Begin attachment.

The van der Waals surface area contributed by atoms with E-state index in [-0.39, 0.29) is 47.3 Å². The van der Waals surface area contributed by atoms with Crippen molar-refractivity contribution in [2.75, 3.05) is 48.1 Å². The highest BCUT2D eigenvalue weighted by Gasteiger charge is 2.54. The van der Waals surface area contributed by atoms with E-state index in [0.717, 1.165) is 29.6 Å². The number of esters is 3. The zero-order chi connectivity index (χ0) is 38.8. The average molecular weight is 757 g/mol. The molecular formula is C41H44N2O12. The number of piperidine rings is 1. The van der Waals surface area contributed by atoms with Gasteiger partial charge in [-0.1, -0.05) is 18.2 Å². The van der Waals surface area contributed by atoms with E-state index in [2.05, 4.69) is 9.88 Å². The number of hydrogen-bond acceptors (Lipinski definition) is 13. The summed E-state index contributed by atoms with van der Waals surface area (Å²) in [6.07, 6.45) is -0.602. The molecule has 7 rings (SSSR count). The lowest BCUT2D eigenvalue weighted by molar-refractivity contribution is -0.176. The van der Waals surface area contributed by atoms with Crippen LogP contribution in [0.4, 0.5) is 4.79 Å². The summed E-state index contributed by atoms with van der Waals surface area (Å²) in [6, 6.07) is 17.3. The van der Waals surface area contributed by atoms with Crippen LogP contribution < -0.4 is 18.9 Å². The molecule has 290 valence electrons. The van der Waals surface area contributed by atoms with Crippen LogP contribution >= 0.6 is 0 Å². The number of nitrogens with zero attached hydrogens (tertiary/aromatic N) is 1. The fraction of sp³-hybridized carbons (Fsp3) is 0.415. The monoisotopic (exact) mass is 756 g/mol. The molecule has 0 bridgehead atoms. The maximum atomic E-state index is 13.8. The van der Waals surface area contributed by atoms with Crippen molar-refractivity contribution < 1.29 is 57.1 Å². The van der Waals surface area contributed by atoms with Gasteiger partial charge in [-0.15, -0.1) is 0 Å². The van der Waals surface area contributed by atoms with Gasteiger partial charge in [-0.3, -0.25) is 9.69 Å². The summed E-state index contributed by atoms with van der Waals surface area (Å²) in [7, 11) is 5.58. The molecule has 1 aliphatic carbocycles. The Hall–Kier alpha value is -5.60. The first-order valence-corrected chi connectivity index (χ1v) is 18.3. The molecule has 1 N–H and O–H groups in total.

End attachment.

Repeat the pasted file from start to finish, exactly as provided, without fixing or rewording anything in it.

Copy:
The van der Waals surface area contributed by atoms with E-state index in [-0.39, 0.29) is 47.3 Å². The van der Waals surface area contributed by atoms with Crippen molar-refractivity contribution in [2.75, 3.05) is 48.1 Å². The highest BCUT2D eigenvalue weighted by Gasteiger charge is 2.54. The van der Waals surface area contributed by atoms with E-state index in [0.717, 1.165) is 29.6 Å². The number of esters is 3. The zero-order chi connectivity index (χ0) is 38.8. The average molecular weight is 757 g/mol. The molecular formula is C41H44N2O12. The number of piperidine rings is 1. The van der Waals surface area contributed by atoms with Gasteiger partial charge in [-0.1, -0.05) is 18.2 Å². The van der Waals surface area contributed by atoms with E-state index in [2.05, 4.69) is 9.88 Å². The number of hydrogen-bond acceptors (Lipinski definition) is 13. The summed E-state index contributed by atoms with van der Waals surface area (Å²) in [6.07, 6.45) is -0.602. The molecule has 7 rings (SSSR count). The lowest BCUT2D eigenvalue weighted by molar-refractivity contribution is -0.176. The van der Waals surface area contributed by atoms with Crippen LogP contribution in [0.4, 0.5) is 4.79 Å². The summed E-state index contributed by atoms with van der Waals surface area (Å²) in [6, 6.07) is 17.3. The van der Waals surface area contributed by atoms with Crippen LogP contribution < -0.4 is 18.9 Å². The molecule has 290 valence electrons. The van der Waals surface area contributed by atoms with Crippen LogP contribution >= 0.6 is 0 Å². The number of nitrogens with zero attached hydrogens (tertiary/aromatic N) is 1. The fraction of sp³-hybridized carbons (Fsp3) is 0.415. The monoisotopic (exact) mass is 756 g/mol. The molecule has 0 bridgehead atoms. The maximum atomic E-state index is 13.8. The van der Waals surface area contributed by atoms with Crippen molar-refractivity contribution < 1.29 is 57.1 Å². The van der Waals surface area contributed by atoms with Gasteiger partial charge in [-0.15, -0.1) is 0 Å². The van der Waals surface area contributed by atoms with Gasteiger partial charge in [-0.3, -0.25) is 9.69 Å². The summed E-state index contributed by atoms with van der Waals surface area (Å²) in [7, 11) is 5.58. The molecule has 1 aliphatic carbocycles. The Hall–Kier alpha value is -5.60. The first-order valence-corrected chi connectivity index (χ1v) is 18.3. The molecule has 1 N–H and O–H groups in total.